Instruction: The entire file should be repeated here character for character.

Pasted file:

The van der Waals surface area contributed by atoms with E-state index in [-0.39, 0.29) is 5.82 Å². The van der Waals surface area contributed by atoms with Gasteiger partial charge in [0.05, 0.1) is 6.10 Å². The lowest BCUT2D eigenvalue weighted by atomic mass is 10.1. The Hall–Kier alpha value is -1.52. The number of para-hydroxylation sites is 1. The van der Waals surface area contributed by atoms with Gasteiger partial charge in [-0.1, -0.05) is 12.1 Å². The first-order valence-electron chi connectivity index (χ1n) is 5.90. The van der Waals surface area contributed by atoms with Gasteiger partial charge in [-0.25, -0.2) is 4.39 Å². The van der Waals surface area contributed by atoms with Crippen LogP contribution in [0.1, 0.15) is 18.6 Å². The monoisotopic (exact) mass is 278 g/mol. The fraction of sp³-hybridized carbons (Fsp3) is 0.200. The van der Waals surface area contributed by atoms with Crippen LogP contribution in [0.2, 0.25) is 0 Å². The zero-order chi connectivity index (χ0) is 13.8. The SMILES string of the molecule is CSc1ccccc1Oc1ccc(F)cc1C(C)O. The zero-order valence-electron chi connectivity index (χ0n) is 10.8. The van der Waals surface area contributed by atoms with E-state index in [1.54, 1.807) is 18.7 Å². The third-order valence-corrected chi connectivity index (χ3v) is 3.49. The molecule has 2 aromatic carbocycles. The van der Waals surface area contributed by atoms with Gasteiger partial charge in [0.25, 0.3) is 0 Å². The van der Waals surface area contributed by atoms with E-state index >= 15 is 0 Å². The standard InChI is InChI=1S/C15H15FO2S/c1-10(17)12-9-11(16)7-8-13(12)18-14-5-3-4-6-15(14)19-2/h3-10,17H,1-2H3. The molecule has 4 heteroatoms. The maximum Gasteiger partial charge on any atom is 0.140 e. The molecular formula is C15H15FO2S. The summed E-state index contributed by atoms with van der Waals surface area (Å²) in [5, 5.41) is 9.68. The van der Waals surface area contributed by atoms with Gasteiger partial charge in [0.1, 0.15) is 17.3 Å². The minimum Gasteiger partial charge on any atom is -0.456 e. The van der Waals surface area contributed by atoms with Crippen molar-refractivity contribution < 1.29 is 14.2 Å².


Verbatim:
The van der Waals surface area contributed by atoms with E-state index in [-0.39, 0.29) is 5.82 Å². The van der Waals surface area contributed by atoms with Gasteiger partial charge in [0.05, 0.1) is 6.10 Å². The lowest BCUT2D eigenvalue weighted by atomic mass is 10.1. The Hall–Kier alpha value is -1.52. The number of para-hydroxylation sites is 1. The van der Waals surface area contributed by atoms with Gasteiger partial charge in [-0.1, -0.05) is 12.1 Å². The first-order valence-electron chi connectivity index (χ1n) is 5.90. The van der Waals surface area contributed by atoms with Gasteiger partial charge in [-0.25, -0.2) is 4.39 Å². The van der Waals surface area contributed by atoms with Crippen LogP contribution in [0.1, 0.15) is 18.6 Å². The monoisotopic (exact) mass is 278 g/mol. The fraction of sp³-hybridized carbons (Fsp3) is 0.200. The van der Waals surface area contributed by atoms with Crippen LogP contribution in [0.2, 0.25) is 0 Å². The zero-order chi connectivity index (χ0) is 13.8. The SMILES string of the molecule is CSc1ccccc1Oc1ccc(F)cc1C(C)O. The zero-order valence-electron chi connectivity index (χ0n) is 10.8. The van der Waals surface area contributed by atoms with E-state index in [1.54, 1.807) is 18.7 Å². The third-order valence-corrected chi connectivity index (χ3v) is 3.49. The molecule has 2 aromatic carbocycles. The van der Waals surface area contributed by atoms with Gasteiger partial charge in [0.25, 0.3) is 0 Å². The van der Waals surface area contributed by atoms with E-state index >= 15 is 0 Å². The standard InChI is InChI=1S/C15H15FO2S/c1-10(17)12-9-11(16)7-8-13(12)18-14-5-3-4-6-15(14)19-2/h3-10,17H,1-2H3. The molecule has 4 heteroatoms. The maximum Gasteiger partial charge on any atom is 0.140 e. The molecular formula is C15H15FO2S. The summed E-state index contributed by atoms with van der Waals surface area (Å²) in [5, 5.41) is 9.68. The van der Waals surface area contributed by atoms with Gasteiger partial charge in [0.1, 0.15) is 17.3 Å². The minimum Gasteiger partial charge on any atom is -0.456 e. The van der Waals surface area contributed by atoms with Crippen molar-refractivity contribution < 1.29 is 14.2 Å².